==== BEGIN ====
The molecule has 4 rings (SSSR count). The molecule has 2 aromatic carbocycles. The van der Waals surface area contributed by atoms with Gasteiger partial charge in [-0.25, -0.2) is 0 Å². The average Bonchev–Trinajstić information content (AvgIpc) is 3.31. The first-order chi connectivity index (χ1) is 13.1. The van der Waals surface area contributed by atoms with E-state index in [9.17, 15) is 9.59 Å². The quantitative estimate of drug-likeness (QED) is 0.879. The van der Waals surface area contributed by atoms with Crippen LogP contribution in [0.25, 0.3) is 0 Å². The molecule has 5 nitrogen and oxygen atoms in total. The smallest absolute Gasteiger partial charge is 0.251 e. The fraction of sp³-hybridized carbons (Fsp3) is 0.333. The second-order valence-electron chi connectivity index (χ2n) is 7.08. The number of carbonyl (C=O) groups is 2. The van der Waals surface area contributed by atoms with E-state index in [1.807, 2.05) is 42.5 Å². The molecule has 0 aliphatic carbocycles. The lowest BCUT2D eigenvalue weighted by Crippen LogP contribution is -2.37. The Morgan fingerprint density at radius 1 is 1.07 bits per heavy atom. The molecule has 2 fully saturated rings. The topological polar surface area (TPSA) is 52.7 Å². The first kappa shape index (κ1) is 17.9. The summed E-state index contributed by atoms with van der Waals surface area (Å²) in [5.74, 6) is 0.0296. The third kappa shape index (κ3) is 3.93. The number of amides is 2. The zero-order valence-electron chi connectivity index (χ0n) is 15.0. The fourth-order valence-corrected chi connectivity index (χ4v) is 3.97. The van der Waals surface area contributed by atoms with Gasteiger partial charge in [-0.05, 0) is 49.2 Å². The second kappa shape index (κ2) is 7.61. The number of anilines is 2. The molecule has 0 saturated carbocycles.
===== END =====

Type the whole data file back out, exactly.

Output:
The molecule has 4 rings (SSSR count). The molecule has 2 aromatic carbocycles. The van der Waals surface area contributed by atoms with Gasteiger partial charge in [-0.25, -0.2) is 0 Å². The average Bonchev–Trinajstić information content (AvgIpc) is 3.31. The first-order chi connectivity index (χ1) is 13.1. The van der Waals surface area contributed by atoms with E-state index in [9.17, 15) is 9.59 Å². The quantitative estimate of drug-likeness (QED) is 0.879. The van der Waals surface area contributed by atoms with Crippen LogP contribution in [0.25, 0.3) is 0 Å². The molecule has 5 nitrogen and oxygen atoms in total. The smallest absolute Gasteiger partial charge is 0.251 e. The fraction of sp³-hybridized carbons (Fsp3) is 0.333. The second-order valence-electron chi connectivity index (χ2n) is 7.08. The number of carbonyl (C=O) groups is 2. The van der Waals surface area contributed by atoms with E-state index in [1.807, 2.05) is 42.5 Å². The molecule has 0 aliphatic carbocycles. The lowest BCUT2D eigenvalue weighted by Crippen LogP contribution is -2.37. The Morgan fingerprint density at radius 1 is 1.07 bits per heavy atom. The molecule has 2 fully saturated rings. The topological polar surface area (TPSA) is 52.7 Å². The first kappa shape index (κ1) is 17.9. The summed E-state index contributed by atoms with van der Waals surface area (Å²) in [5.74, 6) is 0.0296. The third kappa shape index (κ3) is 3.93. The number of amides is 2. The zero-order valence-electron chi connectivity index (χ0n) is 15.0. The fourth-order valence-corrected chi connectivity index (χ4v) is 3.97. The van der Waals surface area contributed by atoms with Gasteiger partial charge in [-0.05, 0) is 49.2 Å². The second kappa shape index (κ2) is 7.61. The number of anilines is 2. The molecule has 0 saturated carbocycles.